Jayden Lewin’s heart got to King’s long before he did

Jayden Lewin's heart got to King's long before he did

In high school, Jayden Lewin visited King’s and Dalhousie’s campuses just to be around people “who were there to learn.” Now part-way through FYP, the 2023 Gordon Earle Scholar talks about life on campus as part of the King’s community.


Jayden Lewin is excited. He’s talking about the Foundation Year Program (FYP) and the King’s community, everything from the great books he’s reading to residence life and his part-time job in the Wardroom. As Lewin sees it, his beautiful dreams are being realized, his clear, determined plans are coming to life. “Life is the best it’s ever been for me, honestly,” he says. “Everybody has been extraordinarily open and welcoming. I found a group that’s truly amazing to hang out with and just be around. It’s a King’s community experience.”

“It’s challenging all the ideas I had about myself coming in…but the material is amazing!”


Lewin is the recipient of the Gordon Earle Scholarship, awarded to African Nova Scotian students who’ve demonstrated academic excellence. Formerly called the Prince Scholarship, the award was renamed after the trailblazing African Nova Scotian who was its first recipient, Dr. Gordon Sinclair Earle, BA’63, DCL’22.

“I got a random call from a number I didn’t know, and I almost didn’t answer. It was President Bill telling me I had been awarded the scholarship. I was in shock—and gratitude. I said thank you an absurd number of times,” he laughs.  “Before classes started, I attended [a reception] for the scholarship. I got to know past scholars and spoke with Gordon, the first recipient. He is an incredibly welcoming and kind man and speaking to him made me feel truly proud to receive a scholarship in his name.” Thanks to the scholarship, Lewin can live in residence and have the full-on King’s experience he’s cherishing, an experience that includes performing in the King’s Theatrical Society’s fall production of Yasmina Resa’s Art. And it’s no small thing that living on campus allows him to avoid a daily commute to class from his family home in Cole Harbour, N.S.

For Lewin, learning and academic achievement have always been top priority. “I was always a curious person, I wanted to know how things worked. I was encouraged to do so by my parents. And there is a looming idea that moves me forward—I want to have a family. I want my kids to have a better life, which both my parents did for our family. I’ve been lucky enough to never experience poverty, we were always able to keep our heads above water though narrowly at times. Both my parents worked hard to better their situations throughout my childhood.”

Lewin’s heart, it seems, got to university before he did. A few times in high school he walked around the Dalhousie and King’s campuses, grabbed a coffee, and sat and did some reading. “Just being around people who were there to learn was great,” he explains. “What I was looking forward to most was being around people who chose to be in school, who actually wanted to study.”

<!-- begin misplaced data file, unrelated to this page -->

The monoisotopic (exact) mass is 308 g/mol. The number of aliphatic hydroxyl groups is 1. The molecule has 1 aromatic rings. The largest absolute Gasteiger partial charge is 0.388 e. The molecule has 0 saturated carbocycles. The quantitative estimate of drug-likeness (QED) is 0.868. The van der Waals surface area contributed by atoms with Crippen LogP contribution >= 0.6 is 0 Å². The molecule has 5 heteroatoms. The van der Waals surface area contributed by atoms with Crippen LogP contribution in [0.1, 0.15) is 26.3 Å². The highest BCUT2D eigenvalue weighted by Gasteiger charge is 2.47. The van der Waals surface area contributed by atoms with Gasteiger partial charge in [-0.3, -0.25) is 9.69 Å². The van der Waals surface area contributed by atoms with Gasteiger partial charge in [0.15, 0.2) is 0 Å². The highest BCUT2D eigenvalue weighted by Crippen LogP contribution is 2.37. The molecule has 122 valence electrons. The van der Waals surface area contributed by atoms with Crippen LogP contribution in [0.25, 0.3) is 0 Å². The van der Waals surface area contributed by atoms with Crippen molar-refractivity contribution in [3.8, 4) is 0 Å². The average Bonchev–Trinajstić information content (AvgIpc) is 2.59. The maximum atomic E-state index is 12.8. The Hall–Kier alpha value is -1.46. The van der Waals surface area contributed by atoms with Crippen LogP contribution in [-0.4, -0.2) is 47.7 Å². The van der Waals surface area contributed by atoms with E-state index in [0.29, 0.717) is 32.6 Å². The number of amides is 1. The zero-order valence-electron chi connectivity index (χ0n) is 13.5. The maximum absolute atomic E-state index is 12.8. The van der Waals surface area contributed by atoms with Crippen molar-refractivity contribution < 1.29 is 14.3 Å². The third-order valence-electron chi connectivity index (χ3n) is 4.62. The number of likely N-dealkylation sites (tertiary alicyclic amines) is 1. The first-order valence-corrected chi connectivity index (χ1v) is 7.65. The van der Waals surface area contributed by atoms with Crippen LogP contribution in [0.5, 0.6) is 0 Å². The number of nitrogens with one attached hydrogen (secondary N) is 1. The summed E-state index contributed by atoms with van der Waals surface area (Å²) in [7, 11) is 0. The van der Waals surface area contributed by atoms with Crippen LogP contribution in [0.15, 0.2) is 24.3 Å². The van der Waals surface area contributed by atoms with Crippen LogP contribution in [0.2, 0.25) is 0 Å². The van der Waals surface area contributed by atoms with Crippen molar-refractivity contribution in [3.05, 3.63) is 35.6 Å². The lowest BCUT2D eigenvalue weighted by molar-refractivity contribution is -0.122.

A university fair at his high school brought King’s into focus. “The King’s recruiter, Yolana Wassersug, [BA(Hons)’08] was amazing,” he says.  “I fell in love with King’s the way she described it. It sounded like the best of Dal and the best of other things with its small community. And with FYP I was going to be able to do what I wanted to do and really dive into the humanities.” A campus tour, where he met President Lahey, strengthened his interest. “Then I did some research and saw the very high rate of acceptance of King’s students into postgraduate studies. That clinched it.”

“Challenging,” Lewin says when asked to describe FYP a few months in. “It’s challenging all the ideas I had about myself coming in…but the material is amazing!” He finds the FYP community, his fellow students, amazing as well. “Even if I don’t have much to say about a text, I’m surrounded by others who will debate it at considerable length,” he laughs. “At times we’re an argumentative bunch but it’s phenomenal to get all the different perspectives on a text. It helps you learn to look at things more deeply.” Lewin singles out his primary tutor, Hilary Ilkay, BA(Hons)’13. “She’s been absolutely incredible in helping me understand the texts. She brings joy to my days and makes going to tutorial a truly wonderful experience.”

It’s no surprise that Lewin has his sights set on becoming a university professor and the next steps on his path are sharply drawn; he’ll do a double major in classics and Early Modern Studies and, hopefully, a creative writing minor. Asked where he can imagine himself going to graduate school, he’s quick to reply. “An absolute dream would be a Rhodes Scholarship to Oxford and then NYU or Columbia for my doctorate. I’d love to have a New York experience. My mom’s best friend and her husband, kind of my aunt and uncle, own a jazz club in Brewster, N.Y.—he’s Ian Hendrickson-Smith, he plays saxophone for The Roots. My dream would be living up there with them, working in the club as a bartender and going to school. I don’t know if I can make it, but I can dream about it—and shoot for it.”


Photo: Jayden Lewin (L) with Dr. Gordon Sinclair Earle (R)

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